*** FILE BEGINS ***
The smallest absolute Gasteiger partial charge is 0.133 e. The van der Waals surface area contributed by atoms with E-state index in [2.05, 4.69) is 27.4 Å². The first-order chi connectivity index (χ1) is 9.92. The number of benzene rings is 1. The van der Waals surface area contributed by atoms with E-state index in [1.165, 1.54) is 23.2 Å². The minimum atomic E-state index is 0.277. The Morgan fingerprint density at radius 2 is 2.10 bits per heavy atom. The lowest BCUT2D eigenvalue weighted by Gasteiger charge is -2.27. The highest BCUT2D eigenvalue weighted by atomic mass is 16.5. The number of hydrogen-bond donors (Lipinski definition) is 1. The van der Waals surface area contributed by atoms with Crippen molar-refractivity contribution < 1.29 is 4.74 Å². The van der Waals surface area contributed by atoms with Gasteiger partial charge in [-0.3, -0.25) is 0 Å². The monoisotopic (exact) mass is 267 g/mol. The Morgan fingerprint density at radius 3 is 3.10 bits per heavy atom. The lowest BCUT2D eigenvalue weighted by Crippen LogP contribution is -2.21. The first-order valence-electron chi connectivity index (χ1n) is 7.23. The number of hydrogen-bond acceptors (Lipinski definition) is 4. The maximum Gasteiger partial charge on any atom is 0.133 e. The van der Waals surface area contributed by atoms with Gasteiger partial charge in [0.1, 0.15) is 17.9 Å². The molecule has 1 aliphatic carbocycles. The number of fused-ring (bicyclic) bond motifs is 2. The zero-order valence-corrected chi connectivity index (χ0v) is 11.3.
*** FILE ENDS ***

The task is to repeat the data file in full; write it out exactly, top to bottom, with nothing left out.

The smallest absolute Gasteiger partial charge is 0.133 e. The van der Waals surface area contributed by atoms with E-state index in [2.05, 4.69) is 27.4 Å². The first-order chi connectivity index (χ1) is 9.92. The number of benzene rings is 1. The van der Waals surface area contributed by atoms with E-state index in [1.165, 1.54) is 23.2 Å². The minimum atomic E-state index is 0.277. The Morgan fingerprint density at radius 2 is 2.10 bits per heavy atom. The lowest BCUT2D eigenvalue weighted by Gasteiger charge is -2.27. The highest BCUT2D eigenvalue weighted by atomic mass is 16.5. The number of hydrogen-bond donors (Lipinski definition) is 1. The van der Waals surface area contributed by atoms with Crippen molar-refractivity contribution < 1.29 is 4.74 Å². The van der Waals surface area contributed by atoms with Gasteiger partial charge in [-0.3, -0.25) is 0 Å². The monoisotopic (exact) mass is 267 g/mol. The Morgan fingerprint density at radius 3 is 3.10 bits per heavy atom. The lowest BCUT2D eigenvalue weighted by Crippen LogP contribution is -2.21. The first-order valence-electron chi connectivity index (χ1n) is 7.23. The number of hydrogen-bond acceptors (Lipinski definition) is 4. The maximum Gasteiger partial charge on any atom is 0.133 e. The van der Waals surface area contributed by atoms with Gasteiger partial charge in [0.1, 0.15) is 17.9 Å². The molecule has 1 aliphatic carbocycles. The number of fused-ring (bicyclic) bond motifs is 2. The zero-order valence-corrected chi connectivity index (χ0v) is 11.3.